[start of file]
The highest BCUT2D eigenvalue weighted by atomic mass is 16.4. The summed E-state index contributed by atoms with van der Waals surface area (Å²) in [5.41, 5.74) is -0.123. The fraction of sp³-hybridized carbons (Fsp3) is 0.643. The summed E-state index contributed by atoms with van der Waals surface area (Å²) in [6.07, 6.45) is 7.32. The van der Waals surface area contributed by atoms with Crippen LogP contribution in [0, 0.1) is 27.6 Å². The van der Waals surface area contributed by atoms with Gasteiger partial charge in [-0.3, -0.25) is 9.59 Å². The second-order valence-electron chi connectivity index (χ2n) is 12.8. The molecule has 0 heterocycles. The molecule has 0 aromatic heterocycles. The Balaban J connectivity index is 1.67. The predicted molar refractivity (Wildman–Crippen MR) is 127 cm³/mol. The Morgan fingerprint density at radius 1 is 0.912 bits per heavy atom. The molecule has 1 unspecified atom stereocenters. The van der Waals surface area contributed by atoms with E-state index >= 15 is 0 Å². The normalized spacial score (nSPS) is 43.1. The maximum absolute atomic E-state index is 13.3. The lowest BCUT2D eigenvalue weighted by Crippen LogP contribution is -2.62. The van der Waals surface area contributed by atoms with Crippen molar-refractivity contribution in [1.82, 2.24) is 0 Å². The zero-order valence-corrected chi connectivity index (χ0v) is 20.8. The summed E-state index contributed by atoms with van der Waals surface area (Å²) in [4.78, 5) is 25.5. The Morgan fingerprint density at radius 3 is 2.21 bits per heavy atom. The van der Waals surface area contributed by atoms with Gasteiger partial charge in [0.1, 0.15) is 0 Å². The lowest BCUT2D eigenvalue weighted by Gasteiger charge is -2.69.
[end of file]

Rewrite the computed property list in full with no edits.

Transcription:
The highest BCUT2D eigenvalue weighted by atomic mass is 16.4. The summed E-state index contributed by atoms with van der Waals surface area (Å²) in [5.41, 5.74) is -0.123. The fraction of sp³-hybridized carbons (Fsp3) is 0.643. The summed E-state index contributed by atoms with van der Waals surface area (Å²) in [6.07, 6.45) is 7.32. The van der Waals surface area contributed by atoms with Crippen LogP contribution in [0, 0.1) is 27.6 Å². The van der Waals surface area contributed by atoms with Gasteiger partial charge in [-0.3, -0.25) is 9.59 Å². The second-order valence-electron chi connectivity index (χ2n) is 12.8. The molecule has 0 heterocycles. The molecule has 0 aromatic heterocycles. The Balaban J connectivity index is 1.67. The predicted molar refractivity (Wildman–Crippen MR) is 127 cm³/mol. The Morgan fingerprint density at radius 1 is 0.912 bits per heavy atom. The molecule has 1 unspecified atom stereocenters. The van der Waals surface area contributed by atoms with E-state index >= 15 is 0 Å². The normalized spacial score (nSPS) is 43.1. The maximum absolute atomic E-state index is 13.3. The lowest BCUT2D eigenvalue weighted by Crippen LogP contribution is -2.62. The van der Waals surface area contributed by atoms with Crippen molar-refractivity contribution in [1.82, 2.24) is 0 Å². The zero-order valence-corrected chi connectivity index (χ0v) is 20.8. The summed E-state index contributed by atoms with van der Waals surface area (Å²) in [4.78, 5) is 25.5. The Morgan fingerprint density at radius 3 is 2.21 bits per heavy atom. The van der Waals surface area contributed by atoms with Gasteiger partial charge in [0.1, 0.15) is 0 Å². The lowest BCUT2D eigenvalue weighted by Gasteiger charge is -2.69.